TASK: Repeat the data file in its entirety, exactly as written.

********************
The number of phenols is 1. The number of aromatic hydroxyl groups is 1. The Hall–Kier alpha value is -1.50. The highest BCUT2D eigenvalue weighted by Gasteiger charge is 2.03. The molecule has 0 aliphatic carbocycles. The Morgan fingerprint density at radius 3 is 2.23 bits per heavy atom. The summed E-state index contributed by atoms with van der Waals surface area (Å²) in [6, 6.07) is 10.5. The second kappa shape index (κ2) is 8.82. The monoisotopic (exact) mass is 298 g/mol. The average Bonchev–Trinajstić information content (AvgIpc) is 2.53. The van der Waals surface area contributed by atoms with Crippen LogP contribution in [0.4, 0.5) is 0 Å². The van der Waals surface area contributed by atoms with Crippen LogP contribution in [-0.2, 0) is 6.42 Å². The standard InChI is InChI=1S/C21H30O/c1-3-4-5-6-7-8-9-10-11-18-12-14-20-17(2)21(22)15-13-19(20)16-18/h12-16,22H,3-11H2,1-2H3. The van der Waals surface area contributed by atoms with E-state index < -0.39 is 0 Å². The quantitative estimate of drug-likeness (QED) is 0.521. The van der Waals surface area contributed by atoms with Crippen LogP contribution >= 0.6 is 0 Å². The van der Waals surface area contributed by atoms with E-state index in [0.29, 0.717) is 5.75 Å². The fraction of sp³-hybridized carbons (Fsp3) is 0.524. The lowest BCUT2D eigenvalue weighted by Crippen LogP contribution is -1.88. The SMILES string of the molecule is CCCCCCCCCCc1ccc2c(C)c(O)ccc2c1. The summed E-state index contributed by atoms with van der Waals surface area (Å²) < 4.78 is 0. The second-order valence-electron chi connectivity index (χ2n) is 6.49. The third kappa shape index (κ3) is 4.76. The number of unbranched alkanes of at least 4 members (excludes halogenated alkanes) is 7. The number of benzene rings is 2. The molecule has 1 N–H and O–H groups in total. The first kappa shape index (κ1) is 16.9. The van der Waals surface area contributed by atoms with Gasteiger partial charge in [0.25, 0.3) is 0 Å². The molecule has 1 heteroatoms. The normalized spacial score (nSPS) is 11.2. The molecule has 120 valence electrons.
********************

The number of phenols is 1. The number of aromatic hydroxyl groups is 1. The Hall–Kier alpha value is -1.50. The highest BCUT2D eigenvalue weighted by Gasteiger charge is 2.03. The molecule has 0 aliphatic carbocycles. The Morgan fingerprint density at radius 3 is 2.23 bits per heavy atom. The summed E-state index contributed by atoms with van der Waals surface area (Å²) in [6, 6.07) is 10.5. The second kappa shape index (κ2) is 8.82. The monoisotopic (exact) mass is 298 g/mol. The average Bonchev–Trinajstić information content (AvgIpc) is 2.53. The van der Waals surface area contributed by atoms with Crippen LogP contribution in [0.4, 0.5) is 0 Å². The van der Waals surface area contributed by atoms with Crippen LogP contribution in [-0.2, 0) is 6.42 Å². The standard InChI is InChI=1S/C21H30O/c1-3-4-5-6-7-8-9-10-11-18-12-14-20-17(2)21(22)15-13-19(20)16-18/h12-16,22H,3-11H2,1-2H3. The van der Waals surface area contributed by atoms with E-state index < -0.39 is 0 Å². The quantitative estimate of drug-likeness (QED) is 0.521. The van der Waals surface area contributed by atoms with Crippen LogP contribution >= 0.6 is 0 Å². The van der Waals surface area contributed by atoms with E-state index in [0.29, 0.717) is 5.75 Å². The fraction of sp³-hybridized carbons (Fsp3) is 0.524. The lowest BCUT2D eigenvalue weighted by Crippen LogP contribution is -1.88. The SMILES string of the molecule is CCCCCCCCCCc1ccc2c(C)c(O)ccc2c1. The summed E-state index contributed by atoms with van der Waals surface area (Å²) < 4.78 is 0. The second-order valence-electron chi connectivity index (χ2n) is 6.49. The third kappa shape index (κ3) is 4.76. The number of unbranched alkanes of at least 4 members (excludes halogenated alkanes) is 7. The number of benzene rings is 2. The molecule has 1 N–H and O–H groups in total. The first kappa shape index (κ1) is 16.9. The van der Waals surface area contributed by atoms with Gasteiger partial charge in [0.25, 0.3) is 0 Å². The molecule has 1 heteroatoms. The normalized spacial score (nSPS) is 11.2. The molecule has 120 valence electrons.